On the pour, I got a dark brown body that was almost black with an ample brown head on top. The aroma wasn't there. I inhaled deeply, hoping for the pecans but all I got was standard brown porter, which is not a bad thing mind you, I was just expecting more.

It had a roasted malt taste with a slight tingle from the hops. There was an average sweetness in the middle that carries through to the end. There's only a slight hint of pecans, far less than I expected. Although it's 7% ABV I didn't notice the alcohol.

Perhaps I had it too cold but others who've had it on Beer Advocate had similar results.

Unfortunately I think the label (that's Genghis Khan hurling pecan pies at turkeys) was more interesting than its contents. Maybe I'll try it again at cellar temperature, but its out of rotation so it may be a while (if ever) before it comes back.

Breckenridge Vanilla PorterI had much better luck Breckenridge Brewery's Vanilla Porter. Like Flying Dog Brewery, these guys are based out of Colorado and are enjoying wider distribution, lucky for me.

On the pour, the beer has a brown body with an ample cream-colored head which offers fine Belgian lace as you drink more and more of it. Hold your glass up to the light and the beer instantly turns ruby. It has a faint classic porter aroma.

When it hits your tongue, vanilla is there from the start, but well-balanced. The body is smooth and lighty sweet which carries through to the finish. At 4.7% ABV I could drink this one all night and with the taste I'd want to.

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DED

Monday, February 25, 2013

Russia Is Crazy

You would think that a meteorite exploding over one's country would elicit some kind of emotional response. Nope. Not in Russia. The Daily Show found out why.

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DED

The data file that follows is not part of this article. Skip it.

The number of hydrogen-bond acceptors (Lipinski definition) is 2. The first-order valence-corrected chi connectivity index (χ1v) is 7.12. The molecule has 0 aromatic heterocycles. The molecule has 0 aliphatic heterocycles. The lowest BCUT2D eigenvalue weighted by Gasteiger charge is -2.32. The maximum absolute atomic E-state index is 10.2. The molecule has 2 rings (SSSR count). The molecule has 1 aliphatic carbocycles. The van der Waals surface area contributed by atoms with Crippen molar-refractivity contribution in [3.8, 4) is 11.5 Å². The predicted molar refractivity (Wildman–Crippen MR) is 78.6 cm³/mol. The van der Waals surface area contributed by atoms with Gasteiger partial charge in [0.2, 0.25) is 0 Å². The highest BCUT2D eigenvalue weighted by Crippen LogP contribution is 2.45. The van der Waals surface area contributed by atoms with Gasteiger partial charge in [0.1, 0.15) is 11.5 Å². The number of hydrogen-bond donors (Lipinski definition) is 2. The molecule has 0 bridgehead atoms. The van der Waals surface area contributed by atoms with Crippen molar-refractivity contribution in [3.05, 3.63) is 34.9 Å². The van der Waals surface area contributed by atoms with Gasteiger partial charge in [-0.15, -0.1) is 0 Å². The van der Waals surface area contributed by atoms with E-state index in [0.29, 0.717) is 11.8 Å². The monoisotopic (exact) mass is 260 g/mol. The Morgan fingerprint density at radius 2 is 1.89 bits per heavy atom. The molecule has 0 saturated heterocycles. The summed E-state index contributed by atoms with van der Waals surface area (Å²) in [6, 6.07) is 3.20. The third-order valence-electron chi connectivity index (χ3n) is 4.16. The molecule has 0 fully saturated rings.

Wednesday, February 6, 2013

First Beer Review of 2013

It's been a while since I've reviewed any beer but I hope 2013 will be different. For Christmas, my wife got me a bucket of beer, most of which I haven't had before, from a new liquor store that opened in an old department store down on the coast. I sense a road trip coming on.

Hobgoblin - Dark English AleFirst up is Hobgoblin, the flagship brew from the U.K.'s Wychwood Brewery. It's classified as a Dark English Ale, which it is if you're comparing it to the sickly yellow swill that's so common. It has a reddish-amber body, "ruby", if you prefer. It has a slight hop aroma that arises out of a solid tan head. For me, it tasted like a Bass Ale, when it was still a good beer. The beer finishes with a hoppy bite at first, but then it fades. 5.2% ABV

The website states that they use a blend of Styrian, Goldings & Fuggles hops, which I would expect from an English Ale. The chocolate malt and crystal malts provide the sweetness and color, though there isn't too much of the former as this would be a darker and sweeter beer. I don't notice the "toffee" or "biscuit" taste notes, but as I don't my beer at the recommended 60°F maybe that's why.